No. 6606’s Last Bow

September 19, 2016 at 8:12 PM (Uncategorized) (, , , , , , , , , , , , , , , )

In honor of mid-September, with summer slowly slipping into autumn, here’s a seldom-seen bit of advertising from 102 years ago this very month:


This bit of vintage promotion comes from the September 26, 1914 issue  of The Literary Digest, hyping (among other things) the last of Jack Boyle’s original quartet of Boston Blackie stories.  “A Thief’s Daughter” was the final yarn to bear Boyle’s No. 6606 pseudonym, and the first appearance of Blackie’s beloved Mary.  With illustrations from N.C. Wyeth, the tale made for an excellent final bow to Boyle’s American Magazine readers.  It would be another three years before Boston Blackie would surface again, in the pages of The Red Book.

JBF  9/19/16


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Boston Blackie Booked on … Vagrancy???

January 11, 2016 at 8:42 PM (Uncategorized) (, , , , , , , , , , , , )

A curious thing happened in Michigan in November 1914.  Just one month after Jack Boyle’s story “A Thief’s Daughter” (the final installment in the quartet of tales which introduced his most famous character to the world) appeared in The American Magazine,  Boston Blackie was arrested in Grand Rapids.  Before anyone thinks this is a story from The Twilight Zone, it should be pointed out that the name Boston Blackie had been around for years before Boyle appropriated it for his criminal protagonist.  Newspapers from the early 1900s do not lack for Boston Blackies.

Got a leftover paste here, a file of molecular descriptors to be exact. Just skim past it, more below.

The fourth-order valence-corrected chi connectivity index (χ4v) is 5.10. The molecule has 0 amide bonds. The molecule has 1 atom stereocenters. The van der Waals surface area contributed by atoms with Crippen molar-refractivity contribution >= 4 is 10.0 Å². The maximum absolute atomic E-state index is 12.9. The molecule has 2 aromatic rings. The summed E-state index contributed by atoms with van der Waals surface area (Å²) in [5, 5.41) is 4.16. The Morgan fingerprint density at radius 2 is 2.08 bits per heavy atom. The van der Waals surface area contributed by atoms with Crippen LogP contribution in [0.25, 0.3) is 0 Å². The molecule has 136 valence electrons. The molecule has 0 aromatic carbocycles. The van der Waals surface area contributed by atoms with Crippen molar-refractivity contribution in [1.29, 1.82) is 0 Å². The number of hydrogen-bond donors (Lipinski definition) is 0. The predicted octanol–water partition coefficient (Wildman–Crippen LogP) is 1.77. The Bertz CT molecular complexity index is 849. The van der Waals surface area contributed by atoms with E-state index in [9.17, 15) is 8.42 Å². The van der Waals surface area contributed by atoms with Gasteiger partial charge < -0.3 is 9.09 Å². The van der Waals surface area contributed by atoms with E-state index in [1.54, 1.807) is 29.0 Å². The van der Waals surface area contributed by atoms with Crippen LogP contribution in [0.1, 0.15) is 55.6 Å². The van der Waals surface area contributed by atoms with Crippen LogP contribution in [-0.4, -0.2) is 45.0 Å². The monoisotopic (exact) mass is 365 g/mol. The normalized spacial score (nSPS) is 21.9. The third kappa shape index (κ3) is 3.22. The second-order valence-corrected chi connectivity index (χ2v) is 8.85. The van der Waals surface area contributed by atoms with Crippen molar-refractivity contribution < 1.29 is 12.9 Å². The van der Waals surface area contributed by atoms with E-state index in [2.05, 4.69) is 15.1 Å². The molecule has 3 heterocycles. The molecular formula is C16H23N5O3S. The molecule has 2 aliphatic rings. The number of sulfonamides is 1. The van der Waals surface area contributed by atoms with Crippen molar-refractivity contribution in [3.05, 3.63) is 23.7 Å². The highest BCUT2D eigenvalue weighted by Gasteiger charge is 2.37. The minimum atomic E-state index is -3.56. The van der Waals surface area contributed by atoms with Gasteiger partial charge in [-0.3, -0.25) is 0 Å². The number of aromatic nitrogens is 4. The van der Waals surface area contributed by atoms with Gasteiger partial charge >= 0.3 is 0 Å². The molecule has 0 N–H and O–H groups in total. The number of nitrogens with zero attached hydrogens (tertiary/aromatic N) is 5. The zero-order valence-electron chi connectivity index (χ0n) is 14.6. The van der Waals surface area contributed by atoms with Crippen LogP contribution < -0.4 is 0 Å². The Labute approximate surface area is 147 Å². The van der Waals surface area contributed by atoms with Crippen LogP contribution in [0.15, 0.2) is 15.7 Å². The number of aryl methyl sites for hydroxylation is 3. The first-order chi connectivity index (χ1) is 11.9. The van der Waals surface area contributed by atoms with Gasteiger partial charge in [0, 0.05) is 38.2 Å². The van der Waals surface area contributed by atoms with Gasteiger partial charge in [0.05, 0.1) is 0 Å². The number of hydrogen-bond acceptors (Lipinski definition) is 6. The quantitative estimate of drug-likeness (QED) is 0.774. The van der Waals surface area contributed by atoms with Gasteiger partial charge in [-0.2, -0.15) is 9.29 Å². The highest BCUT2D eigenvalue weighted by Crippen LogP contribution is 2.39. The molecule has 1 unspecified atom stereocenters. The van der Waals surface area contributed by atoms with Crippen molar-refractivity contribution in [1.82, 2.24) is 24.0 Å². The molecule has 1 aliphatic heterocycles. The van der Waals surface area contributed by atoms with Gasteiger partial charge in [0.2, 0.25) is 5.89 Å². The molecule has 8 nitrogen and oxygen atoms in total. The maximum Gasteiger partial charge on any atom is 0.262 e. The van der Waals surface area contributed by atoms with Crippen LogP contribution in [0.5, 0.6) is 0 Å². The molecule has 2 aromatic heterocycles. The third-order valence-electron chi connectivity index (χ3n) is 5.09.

George Davis mugshot

This particular Blackie was a man named George Davis, who was arrested in Grand Rapids for vagrancy.  However, several years later Davis was arrested in the same city by patrolman Emil Roettger, who at that time identified him as “the notorious safe-cracker Boston Blackie.”  So the history of Michigan law enforcement records that there really was an infamous safe-breaker named Boston Blackie.

JBF  1/11/16

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December 19, 2015 at 10:43 AM (Uncategorized) (, , , , , , , , , )

In honor of the season, I’m pleased to present here the only Christmas story featuring Boston Blackie ever written by Jack Boyle:

Boston Blackie, the master cracksman of the “mob” of safe-blowers that had given the detective force the most strenuous and profitless month’s work in its history, emptied tray after tray of diamonds into the chamois-skin sack held by his youthful assistant, the “Cushions Kid.”  The haul was a gigantic one.  The door of the big strong box lay wrecked on the floor.  Inside the safe the stock of gems that had attracted thousands of Christmas shoppers to the window display of Lundstrom & Company lay at the mercy of the thieves.  Rapidly Blackie searched the safe, throwing aside gold bracelets, watches, and costly trinkets of every description.  He took only diamonds and money.  Both are well-nigh impossible to identify.